"It is a lower-range product made of quite basic unglazed stoneware," she says.

"The owners were not members of the British aristocracy. Social mobility is clearly a concern of theirs; they appear to have added silver later to make it look fancier, something that became increasingly possible due to the Industrial Revolution which was happening at this time."

And, finally, the product within – tea, credited with playing a pivotal role in the industrialisation of Britain.

"Previously, tea was an expensive luxury product only accessible to the very wealthiest in society," she says.

"British authorities regulated the price and encouraged tea-drinking among the lower classes – this was not only safer as the boiled water killed many pathogens, but introducing the afternoon tea-break encouraged workers to work longer hours (as well as discouraging them from drinking beer and gin) leading to a more productive work force. This one, middle-class, tea set tells us so much about the age in which it was made."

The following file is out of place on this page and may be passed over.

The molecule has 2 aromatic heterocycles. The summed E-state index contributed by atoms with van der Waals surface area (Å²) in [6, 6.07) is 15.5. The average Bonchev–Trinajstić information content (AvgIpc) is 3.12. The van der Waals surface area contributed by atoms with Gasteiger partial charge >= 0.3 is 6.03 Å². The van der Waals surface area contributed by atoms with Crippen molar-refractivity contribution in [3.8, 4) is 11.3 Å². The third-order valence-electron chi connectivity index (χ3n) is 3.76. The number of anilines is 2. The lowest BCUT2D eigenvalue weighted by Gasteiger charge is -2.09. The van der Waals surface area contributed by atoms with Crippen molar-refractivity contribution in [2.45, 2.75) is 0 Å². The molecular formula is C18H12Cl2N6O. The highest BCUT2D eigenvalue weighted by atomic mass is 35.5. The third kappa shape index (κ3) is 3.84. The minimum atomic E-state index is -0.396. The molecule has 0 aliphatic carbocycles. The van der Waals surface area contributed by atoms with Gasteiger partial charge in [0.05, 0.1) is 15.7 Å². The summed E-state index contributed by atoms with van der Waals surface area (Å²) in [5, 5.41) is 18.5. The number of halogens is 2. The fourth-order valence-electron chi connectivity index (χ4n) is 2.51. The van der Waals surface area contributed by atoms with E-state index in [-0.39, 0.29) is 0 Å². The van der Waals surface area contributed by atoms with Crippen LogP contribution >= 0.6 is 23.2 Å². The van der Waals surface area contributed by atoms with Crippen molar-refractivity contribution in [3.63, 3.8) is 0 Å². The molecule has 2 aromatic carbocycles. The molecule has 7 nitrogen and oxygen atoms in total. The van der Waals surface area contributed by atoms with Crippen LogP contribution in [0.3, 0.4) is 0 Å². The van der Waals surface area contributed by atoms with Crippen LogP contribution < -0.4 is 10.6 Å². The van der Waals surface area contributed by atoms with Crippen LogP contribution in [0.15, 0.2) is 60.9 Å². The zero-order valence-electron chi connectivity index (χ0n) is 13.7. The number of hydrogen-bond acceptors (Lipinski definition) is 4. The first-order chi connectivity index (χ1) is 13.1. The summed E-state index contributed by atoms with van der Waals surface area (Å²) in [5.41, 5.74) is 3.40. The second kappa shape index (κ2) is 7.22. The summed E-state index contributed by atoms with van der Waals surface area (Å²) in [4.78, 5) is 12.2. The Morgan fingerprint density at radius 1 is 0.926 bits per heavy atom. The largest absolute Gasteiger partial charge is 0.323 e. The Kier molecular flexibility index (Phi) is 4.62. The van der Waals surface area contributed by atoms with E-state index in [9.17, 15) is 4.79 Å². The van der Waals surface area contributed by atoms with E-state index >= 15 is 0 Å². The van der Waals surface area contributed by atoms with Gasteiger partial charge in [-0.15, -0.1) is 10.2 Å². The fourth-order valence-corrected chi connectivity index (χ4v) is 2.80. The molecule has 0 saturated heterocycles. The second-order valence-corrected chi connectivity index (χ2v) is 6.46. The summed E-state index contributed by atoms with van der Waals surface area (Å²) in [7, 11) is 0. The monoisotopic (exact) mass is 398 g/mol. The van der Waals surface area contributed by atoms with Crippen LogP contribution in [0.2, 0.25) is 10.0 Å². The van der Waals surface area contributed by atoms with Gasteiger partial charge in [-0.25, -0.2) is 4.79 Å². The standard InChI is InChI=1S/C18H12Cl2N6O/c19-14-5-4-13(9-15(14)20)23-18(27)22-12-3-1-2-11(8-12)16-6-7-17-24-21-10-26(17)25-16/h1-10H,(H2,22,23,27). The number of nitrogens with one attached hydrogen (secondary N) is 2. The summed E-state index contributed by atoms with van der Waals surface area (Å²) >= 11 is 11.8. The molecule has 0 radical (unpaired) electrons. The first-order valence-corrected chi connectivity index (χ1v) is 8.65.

The very last item in the show is, in fact, outside the realm of the original title – each host museum is allowed to choose 101st item to add to the display. Canberra has chosen to add the inelegantly names CSIRO WLAN Prototype Test Bed – the precursor to modern WiFi technology, developed here in the capital.

"When you think that the show starts with our earliest ancestors fashioning tools from stone in the Olduvai Gorge, and ends with the CSIRO WLAN which really underwrote so much of the way we communicate today…And in between, every key human civilisation, every key epoch, is covered in the course of the show - it's amazing," Trinca says.

The range of objects is important, too, particularly considering some of the latter-day items.

"The David Hockney etching that's included, In the Dull Village, speaks directly to the very changed cultural politics around sex, sexual orientation, gender - that's a feature of the last 50 years of our public life, and the sorts of welcome changes that we've seen in terms of tolerance in our communities for difference is also directly connected to a work like that that's been included in the show," he says.

"So when you think about our age and what might come in time to stand as emblems of our age, I think that these sorts of issues, climate change (the solar-powered lamp), the rise of the Islamic world (the Sharia-approved credit card that doesn't charge interest), our changed sexual politics, all those things are emblematic of the times in which we live."

A History of the World in 100 Objects from the British Museum opens at the National Museum of Australia on September 9 and runs until January 29, 2017.

Sally Pryor is a reporter at The Canberra Times.